Oil company YPF informed today that its shares have been removed from the Below Compliance index at the NYSE and trading in normal circumstances as the audit to comply with the US market regulations is over and a new Board of Directors has been seated.
The Merval benchmark index ended with gains, as it edged up by 0.2 percent at 2,405.08 points. The country risk was 1 percent lower at 861 points.
Shares in power companies Edenor and Transener rallied for a second consecutive day due to speculation about possible government measures to help the struggling electricity sector, traders said.
Shares in power company Edenor plummeted 11.8 percent in Buenos Aires, after closing 20% higher yesterday. The sharp decline at the open of trading today saw stock market operators having to freeze transactions for a few minutes.
State-controlled Argentine energy company YPF said it risks having its American Depositary Shares (ADS) delisted by the New York Stock Exchange since it is not complying with all regulatory requirements.
The national stock market committee (CNV) carried out inspections on stock brokers who were operating YPF figures, checking for possible manipulations made in the market on Thursday.
The head of the Spanish oil company Repsol, Antonio Brufau, sent a direct message to the government of President Cristina Fernández de Kirchner and said, “there should be no speeches or attempts to impose something, but try to establish more dialogue” to resolve the conflict that the oil giant has with the government and that could lead to the nationalization of YPF.
Shares of Spain-based firm Repsol-YPF fell sharply in Madrid today plunging 2.47 percent yesterday, to 15.05 euros (US$19.66) each, underperforming the benchmark Ibex index, which was down 1.77percent.
Merval benchmark index slightly edged up 0.1 percent, to 2,518.07 points. Meanwhile, Argentina's country-risk dropped 1 percent to 967 basis points in the JP Morgan EMBI index.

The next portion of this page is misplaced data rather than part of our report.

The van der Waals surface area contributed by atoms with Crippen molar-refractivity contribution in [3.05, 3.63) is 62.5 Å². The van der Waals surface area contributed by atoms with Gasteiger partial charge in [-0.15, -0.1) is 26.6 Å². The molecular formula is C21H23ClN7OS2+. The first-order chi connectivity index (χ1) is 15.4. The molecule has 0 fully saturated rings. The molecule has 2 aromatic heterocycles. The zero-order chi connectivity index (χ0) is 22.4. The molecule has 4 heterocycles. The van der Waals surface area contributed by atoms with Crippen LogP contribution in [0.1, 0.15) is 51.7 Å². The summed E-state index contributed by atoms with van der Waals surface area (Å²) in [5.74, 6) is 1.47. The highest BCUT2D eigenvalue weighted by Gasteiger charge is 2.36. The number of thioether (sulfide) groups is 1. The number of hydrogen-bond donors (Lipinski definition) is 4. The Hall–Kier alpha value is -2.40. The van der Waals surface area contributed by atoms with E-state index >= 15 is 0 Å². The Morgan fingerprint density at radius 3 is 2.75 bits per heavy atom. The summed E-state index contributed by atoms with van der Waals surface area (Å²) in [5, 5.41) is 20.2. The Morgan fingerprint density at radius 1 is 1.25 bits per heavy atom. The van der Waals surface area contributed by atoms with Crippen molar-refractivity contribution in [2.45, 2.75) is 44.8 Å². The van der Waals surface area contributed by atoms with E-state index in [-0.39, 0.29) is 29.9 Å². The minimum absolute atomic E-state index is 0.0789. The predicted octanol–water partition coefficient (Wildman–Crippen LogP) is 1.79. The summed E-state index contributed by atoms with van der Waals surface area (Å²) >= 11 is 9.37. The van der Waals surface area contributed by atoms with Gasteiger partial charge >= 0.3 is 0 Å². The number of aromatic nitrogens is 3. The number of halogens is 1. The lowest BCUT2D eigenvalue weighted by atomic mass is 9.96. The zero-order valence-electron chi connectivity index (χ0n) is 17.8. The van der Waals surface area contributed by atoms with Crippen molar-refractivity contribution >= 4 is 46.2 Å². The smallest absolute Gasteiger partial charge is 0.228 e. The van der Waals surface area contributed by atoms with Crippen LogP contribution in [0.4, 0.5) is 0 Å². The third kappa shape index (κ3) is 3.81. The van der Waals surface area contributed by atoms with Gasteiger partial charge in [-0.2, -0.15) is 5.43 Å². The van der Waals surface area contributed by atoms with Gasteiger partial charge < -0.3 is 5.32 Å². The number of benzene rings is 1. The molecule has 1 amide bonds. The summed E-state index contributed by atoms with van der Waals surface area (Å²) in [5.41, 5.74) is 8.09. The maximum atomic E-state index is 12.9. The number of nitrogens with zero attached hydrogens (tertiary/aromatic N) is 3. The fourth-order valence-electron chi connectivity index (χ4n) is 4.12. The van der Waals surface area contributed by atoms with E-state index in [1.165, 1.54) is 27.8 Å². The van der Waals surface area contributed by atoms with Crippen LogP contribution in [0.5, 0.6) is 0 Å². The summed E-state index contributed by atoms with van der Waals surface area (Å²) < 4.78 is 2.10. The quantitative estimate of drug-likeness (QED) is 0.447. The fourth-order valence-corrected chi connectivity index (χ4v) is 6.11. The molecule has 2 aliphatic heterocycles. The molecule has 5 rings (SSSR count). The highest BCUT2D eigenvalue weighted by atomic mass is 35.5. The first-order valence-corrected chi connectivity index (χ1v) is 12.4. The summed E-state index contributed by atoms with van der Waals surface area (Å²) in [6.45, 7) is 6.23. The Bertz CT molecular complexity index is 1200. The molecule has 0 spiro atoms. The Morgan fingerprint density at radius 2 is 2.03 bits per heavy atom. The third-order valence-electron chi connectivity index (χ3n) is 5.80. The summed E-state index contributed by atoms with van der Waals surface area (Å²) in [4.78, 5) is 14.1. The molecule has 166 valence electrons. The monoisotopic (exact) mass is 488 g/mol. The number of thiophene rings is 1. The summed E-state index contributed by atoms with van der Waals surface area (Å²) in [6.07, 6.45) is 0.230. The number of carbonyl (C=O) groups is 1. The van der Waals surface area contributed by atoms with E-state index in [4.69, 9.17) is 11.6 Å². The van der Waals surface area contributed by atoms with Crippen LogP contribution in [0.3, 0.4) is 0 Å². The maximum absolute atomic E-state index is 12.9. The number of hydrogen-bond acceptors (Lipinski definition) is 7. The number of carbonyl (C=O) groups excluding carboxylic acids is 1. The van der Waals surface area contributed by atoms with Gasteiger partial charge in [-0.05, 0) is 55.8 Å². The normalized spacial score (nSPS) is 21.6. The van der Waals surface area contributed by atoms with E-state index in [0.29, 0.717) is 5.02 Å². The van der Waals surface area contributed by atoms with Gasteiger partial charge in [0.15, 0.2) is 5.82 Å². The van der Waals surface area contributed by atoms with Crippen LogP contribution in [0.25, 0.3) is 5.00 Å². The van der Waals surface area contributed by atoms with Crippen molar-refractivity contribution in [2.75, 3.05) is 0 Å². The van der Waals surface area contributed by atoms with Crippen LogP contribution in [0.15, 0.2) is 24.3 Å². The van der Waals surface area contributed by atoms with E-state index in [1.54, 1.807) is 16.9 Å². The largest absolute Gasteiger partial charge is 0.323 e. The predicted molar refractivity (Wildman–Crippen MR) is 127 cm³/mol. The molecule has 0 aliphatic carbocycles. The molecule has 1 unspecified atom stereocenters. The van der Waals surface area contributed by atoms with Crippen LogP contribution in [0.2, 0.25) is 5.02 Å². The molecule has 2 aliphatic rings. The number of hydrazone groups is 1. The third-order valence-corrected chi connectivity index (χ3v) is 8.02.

Buenos Aires stocks were higher, with the Merval benchmark stock index edging up by 0.8 percent, to 2,629.63 points.
Buenos Aires stocks dropped 0.3 percent, with the Merval benchmark stock index at 2,401.43 points. So far this week, the index dropped by 9.04%.
The Merval benchmark stock index opened slightly up, dropped 0.8 percent to 3,330.88 points. Meanwhile, Argentina's country-risk fell by 0.34 percent to 591 basis points in the JP Morgan EMBI index.
The Merval benchmark stock index plummeted 10.73 percent to 2,758.43 points. Meanwhile, Argentina's country-risk edged up by 7.9 percent to 744 basis points.
Buenos Aires stocks moved down today with the Merval benchmark index edging down by 2.81 percent to 2,791.37 points. Meanwhile, the country-risk rose by 3.3 percent to 782 basis points in the JP Morgan EMBI index.
Merval benchmark stock index lost 0.5 percent, to 3,470.74 points. Meanwhile, Argentina's country-risk rose 2.3 percent to 583 basis points in the JP Morgan EMBI index.
Merval benchmark stock index lost 1.4 percent, to 3,348.63 points. Meanwhile, Argentina's country-risk rose 0.7 percent to 612 basis points in the JP Morgan EMBI index.
Merval benchmark stock index rose 0.7 percent, to 3,326.57 points. Meanwhile, Argentina's country-risk decreased 0.8 percent to 623 basis points in the JP Morgan EMBI index.